Another answer to the question of what memory is for is that the particular features of autobiographical memory are actually features rather than bugs. For memory to be useful, it must be updated and integrated with subsequent experience, even if it alters the memory of the original event.
In that way, it's helpful for recollection to render the memory of an event malleable, so that it may be integrated with the present.
In most situations, a generic memory compiled from many trips to the beach is more useful in guiding future decisions and behavior that fifty stand-alone, detailed, and accurate beach trip memories. The repetition-driven loss of detail allows for the efficient use of the brain's limited memory resources.
In other words, it's not surprising that our memories for events are often inaccurate, because the particular way in which memories are compromised is often useful. What's surprising is that we mostly fail to recognize this in our daily lives.
We humans all have an inborn tendency to create a plausible story out of memory fragments. Because of this ongoing narrative construction, we are often confident about the veracity of blurred memories and allow them to form the basis of our core beliefs about ourselves.
Free will fascinates me, for reasons outside of my control. Here's part of what Linden says about free will.
We like to imagine that we are fundamentally creatures of free will. We reliably call certain facts, events, and concepts to mind. We make conscious decisions and act volitionally. Our individuality is inextricably bound up with a deep sense of agency and autonomy.
To a large degree, this is a trick our brain plays on us. Most of our behavior is subconscious and automatic. In the words of neuroscientist Adrian Haith: "Almost everything you do is a habit."
A habit is not just a behavioral routine that is formed and then performed at a subconscious level, it must become divorced from an ultimate goal. Your goal might be to stop off at the Thai restaurant for takeout after work, but instead you habitually drive straight home.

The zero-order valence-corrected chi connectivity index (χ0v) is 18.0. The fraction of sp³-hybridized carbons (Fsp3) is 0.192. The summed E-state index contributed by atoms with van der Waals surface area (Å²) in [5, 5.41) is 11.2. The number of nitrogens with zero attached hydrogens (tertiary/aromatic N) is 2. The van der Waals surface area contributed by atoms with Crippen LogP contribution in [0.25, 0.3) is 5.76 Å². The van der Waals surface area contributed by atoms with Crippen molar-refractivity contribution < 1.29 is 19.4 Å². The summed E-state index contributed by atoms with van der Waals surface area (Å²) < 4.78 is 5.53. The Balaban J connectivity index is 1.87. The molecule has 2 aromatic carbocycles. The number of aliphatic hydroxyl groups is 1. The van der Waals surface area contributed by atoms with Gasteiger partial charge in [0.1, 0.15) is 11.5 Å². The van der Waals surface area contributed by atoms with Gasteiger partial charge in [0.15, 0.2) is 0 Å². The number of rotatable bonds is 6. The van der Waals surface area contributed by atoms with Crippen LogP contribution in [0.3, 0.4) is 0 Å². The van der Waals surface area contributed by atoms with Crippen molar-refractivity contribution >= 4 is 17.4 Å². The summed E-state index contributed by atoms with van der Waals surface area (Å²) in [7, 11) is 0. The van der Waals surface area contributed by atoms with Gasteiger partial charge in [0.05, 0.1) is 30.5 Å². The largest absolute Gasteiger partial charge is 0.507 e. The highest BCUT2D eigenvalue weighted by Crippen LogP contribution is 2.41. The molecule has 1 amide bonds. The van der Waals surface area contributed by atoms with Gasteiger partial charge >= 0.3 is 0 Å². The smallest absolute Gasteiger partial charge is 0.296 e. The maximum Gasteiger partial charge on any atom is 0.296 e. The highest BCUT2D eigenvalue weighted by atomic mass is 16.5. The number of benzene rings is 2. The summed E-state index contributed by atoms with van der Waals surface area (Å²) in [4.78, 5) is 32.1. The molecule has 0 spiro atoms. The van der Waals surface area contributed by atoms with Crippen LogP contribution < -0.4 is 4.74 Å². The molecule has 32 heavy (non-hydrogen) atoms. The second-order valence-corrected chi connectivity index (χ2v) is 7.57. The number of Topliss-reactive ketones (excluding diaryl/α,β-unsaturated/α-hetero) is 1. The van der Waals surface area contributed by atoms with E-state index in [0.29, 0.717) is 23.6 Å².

...As Haith writes, "Atop this massive conglomeration of habits sits a thin sliver of cognitive deliberation that steers only the highest-level decisions that we need to make." Without habits, our brain would be instantly overwhelmed with a multitude of tiny decisions better left to rapid, automatic processes.
The extent to which traits are inherited/genetic is a topic of great interest, since this gets at the extent to which we can control those traits (assuming we have free will).
Overall, adults in the United States are pretty good at estimating the heritable components of traits. In one recent online survey, most people guessed more or less correctly that, for example, political beliefs have a very small heritable component, height is strongly heritable, and musical talent falls in the middle.
There are a few traits for which people's estimates tend to be inaccurate. For example, most people think that variation in sexual orientation is about 60 percent heritable, whereas it's really only about 30 percent (about 40 percent in men and 20 percent in women).
On the other side, most people think that variation in BMI [Body Mass Index] is about 40 percent heritable, when it's really about 65 percent. It's interesting to imagine the ways in which cultural ideas inform these mismatches.
In the case of BMI, I imagine that many people want to believe that food consumption is more a matter of personal willpower than it really is. This is a frequent, if mysterious, theme.
In most cases -- from the accuracy of memory to the heritability of personality traits -- people imagine that they (and others) have a greater degree of autonomy and personal agency than they really do.